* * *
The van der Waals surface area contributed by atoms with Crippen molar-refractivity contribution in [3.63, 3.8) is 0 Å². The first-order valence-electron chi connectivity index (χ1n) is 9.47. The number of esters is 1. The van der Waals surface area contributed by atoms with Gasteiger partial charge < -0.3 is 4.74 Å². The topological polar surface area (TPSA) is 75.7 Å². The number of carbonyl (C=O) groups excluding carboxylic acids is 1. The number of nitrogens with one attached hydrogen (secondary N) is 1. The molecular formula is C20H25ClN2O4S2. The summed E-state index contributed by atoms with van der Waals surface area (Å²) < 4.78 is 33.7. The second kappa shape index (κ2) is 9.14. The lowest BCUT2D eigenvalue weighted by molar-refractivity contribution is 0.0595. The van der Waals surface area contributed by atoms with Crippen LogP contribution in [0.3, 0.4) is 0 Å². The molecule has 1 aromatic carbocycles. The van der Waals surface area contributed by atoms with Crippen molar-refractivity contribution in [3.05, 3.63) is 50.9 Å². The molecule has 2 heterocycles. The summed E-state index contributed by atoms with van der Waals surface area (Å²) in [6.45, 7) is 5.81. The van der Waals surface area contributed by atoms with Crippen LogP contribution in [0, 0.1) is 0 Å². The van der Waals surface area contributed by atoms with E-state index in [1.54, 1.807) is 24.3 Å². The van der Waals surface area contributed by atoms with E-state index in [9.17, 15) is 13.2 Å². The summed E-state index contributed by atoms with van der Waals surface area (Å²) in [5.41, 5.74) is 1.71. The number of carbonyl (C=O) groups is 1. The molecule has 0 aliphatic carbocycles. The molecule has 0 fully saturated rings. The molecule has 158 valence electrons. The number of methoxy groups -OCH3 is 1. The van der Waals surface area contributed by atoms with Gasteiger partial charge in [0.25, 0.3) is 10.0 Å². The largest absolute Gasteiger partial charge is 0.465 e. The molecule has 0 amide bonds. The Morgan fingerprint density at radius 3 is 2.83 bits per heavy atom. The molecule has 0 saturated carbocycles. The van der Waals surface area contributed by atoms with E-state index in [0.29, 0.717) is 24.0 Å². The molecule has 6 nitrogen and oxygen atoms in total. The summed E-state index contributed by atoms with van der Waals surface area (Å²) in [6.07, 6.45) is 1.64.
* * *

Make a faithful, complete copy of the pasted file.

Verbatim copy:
The van der Waals surface area contributed by atoms with Crippen molar-refractivity contribution in [3.63, 3.8) is 0 Å². The first-order valence-electron chi connectivity index (χ1n) is 9.47. The number of esters is 1. The van der Waals surface area contributed by atoms with Gasteiger partial charge < -0.3 is 4.74 Å². The topological polar surface area (TPSA) is 75.7 Å². The number of carbonyl (C=O) groups excluding carboxylic acids is 1. The number of nitrogens with one attached hydrogen (secondary N) is 1. The molecular formula is C20H25ClN2O4S2. The summed E-state index contributed by atoms with van der Waals surface area (Å²) < 4.78 is 33.7. The second kappa shape index (κ2) is 9.14. The lowest BCUT2D eigenvalue weighted by molar-refractivity contribution is 0.0595. The van der Waals surface area contributed by atoms with Crippen LogP contribution in [0.3, 0.4) is 0 Å². The molecule has 1 aromatic carbocycles. The van der Waals surface area contributed by atoms with Crippen molar-refractivity contribution in [3.05, 3.63) is 50.9 Å². The molecule has 2 heterocycles. The summed E-state index contributed by atoms with van der Waals surface area (Å²) in [6.45, 7) is 5.81. The van der Waals surface area contributed by atoms with Crippen LogP contribution in [0, 0.1) is 0 Å². The van der Waals surface area contributed by atoms with E-state index in [1.54, 1.807) is 24.3 Å². The van der Waals surface area contributed by atoms with E-state index in [9.17, 15) is 13.2 Å². The summed E-state index contributed by atoms with van der Waals surface area (Å²) in [5.41, 5.74) is 1.71. The number of carbonyl (C=O) groups is 1. The molecule has 0 aliphatic carbocycles. The molecule has 0 fully saturated rings. The molecule has 158 valence electrons. The number of methoxy groups -OCH3 is 1. The van der Waals surface area contributed by atoms with Gasteiger partial charge in [0.25, 0.3) is 10.0 Å². The largest absolute Gasteiger partial charge is 0.465 e. The molecule has 0 amide bonds. The Morgan fingerprint density at radius 3 is 2.83 bits per heavy atom. The molecule has 0 saturated carbocycles. The van der Waals surface area contributed by atoms with E-state index in [0.29, 0.717) is 24.0 Å². The molecule has 6 nitrogen and oxygen atoms in total. The summed E-state index contributed by atoms with van der Waals surface area (Å²) in [6.07, 6.45) is 1.64.